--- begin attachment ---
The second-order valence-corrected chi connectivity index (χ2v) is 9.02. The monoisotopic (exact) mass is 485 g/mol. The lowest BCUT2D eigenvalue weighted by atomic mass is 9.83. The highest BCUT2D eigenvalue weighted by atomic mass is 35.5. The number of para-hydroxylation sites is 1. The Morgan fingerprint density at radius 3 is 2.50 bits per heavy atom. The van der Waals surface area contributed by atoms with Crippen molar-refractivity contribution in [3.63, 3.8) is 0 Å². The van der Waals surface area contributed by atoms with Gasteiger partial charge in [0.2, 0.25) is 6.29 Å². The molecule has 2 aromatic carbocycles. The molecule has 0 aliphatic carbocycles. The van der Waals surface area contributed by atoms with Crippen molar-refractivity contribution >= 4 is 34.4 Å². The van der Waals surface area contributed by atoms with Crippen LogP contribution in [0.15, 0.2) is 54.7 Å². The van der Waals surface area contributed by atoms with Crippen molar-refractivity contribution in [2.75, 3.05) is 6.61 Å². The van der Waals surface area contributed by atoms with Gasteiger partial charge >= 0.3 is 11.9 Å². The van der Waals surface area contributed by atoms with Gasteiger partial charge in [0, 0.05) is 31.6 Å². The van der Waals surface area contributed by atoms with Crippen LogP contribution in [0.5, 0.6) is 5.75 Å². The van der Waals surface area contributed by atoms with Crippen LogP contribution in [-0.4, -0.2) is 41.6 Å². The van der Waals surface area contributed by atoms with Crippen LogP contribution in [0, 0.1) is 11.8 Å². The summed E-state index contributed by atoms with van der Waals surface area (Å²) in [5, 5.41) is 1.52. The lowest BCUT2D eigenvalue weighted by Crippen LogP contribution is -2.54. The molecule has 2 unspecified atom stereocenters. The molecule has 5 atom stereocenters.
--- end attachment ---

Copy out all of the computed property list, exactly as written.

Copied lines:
The second-order valence-corrected chi connectivity index (χ2v) is 9.02. The monoisotopic (exact) mass is 485 g/mol. The lowest BCUT2D eigenvalue weighted by atomic mass is 9.83. The highest BCUT2D eigenvalue weighted by atomic mass is 35.5. The number of para-hydroxylation sites is 1. The Morgan fingerprint density at radius 3 is 2.50 bits per heavy atom. The van der Waals surface area contributed by atoms with Crippen molar-refractivity contribution in [3.63, 3.8) is 0 Å². The van der Waals surface area contributed by atoms with Gasteiger partial charge in [0.2, 0.25) is 6.29 Å². The molecule has 2 aromatic carbocycles. The molecule has 0 aliphatic carbocycles. The van der Waals surface area contributed by atoms with Crippen molar-refractivity contribution >= 4 is 34.4 Å². The van der Waals surface area contributed by atoms with Crippen LogP contribution in [0.15, 0.2) is 54.7 Å². The van der Waals surface area contributed by atoms with Crippen molar-refractivity contribution in [2.75, 3.05) is 6.61 Å². The van der Waals surface area contributed by atoms with Gasteiger partial charge >= 0.3 is 11.9 Å². The van der Waals surface area contributed by atoms with Gasteiger partial charge in [0, 0.05) is 31.6 Å². The van der Waals surface area contributed by atoms with Crippen LogP contribution in [0.5, 0.6) is 5.75 Å². The van der Waals surface area contributed by atoms with Crippen LogP contribution in [-0.4, -0.2) is 41.6 Å². The van der Waals surface area contributed by atoms with Crippen LogP contribution in [0, 0.1) is 11.8 Å². The summed E-state index contributed by atoms with van der Waals surface area (Å²) in [5, 5.41) is 1.52. The lowest BCUT2D eigenvalue weighted by Crippen LogP contribution is -2.54. The molecule has 2 unspecified atom stereocenters. The molecule has 5 atom stereocenters.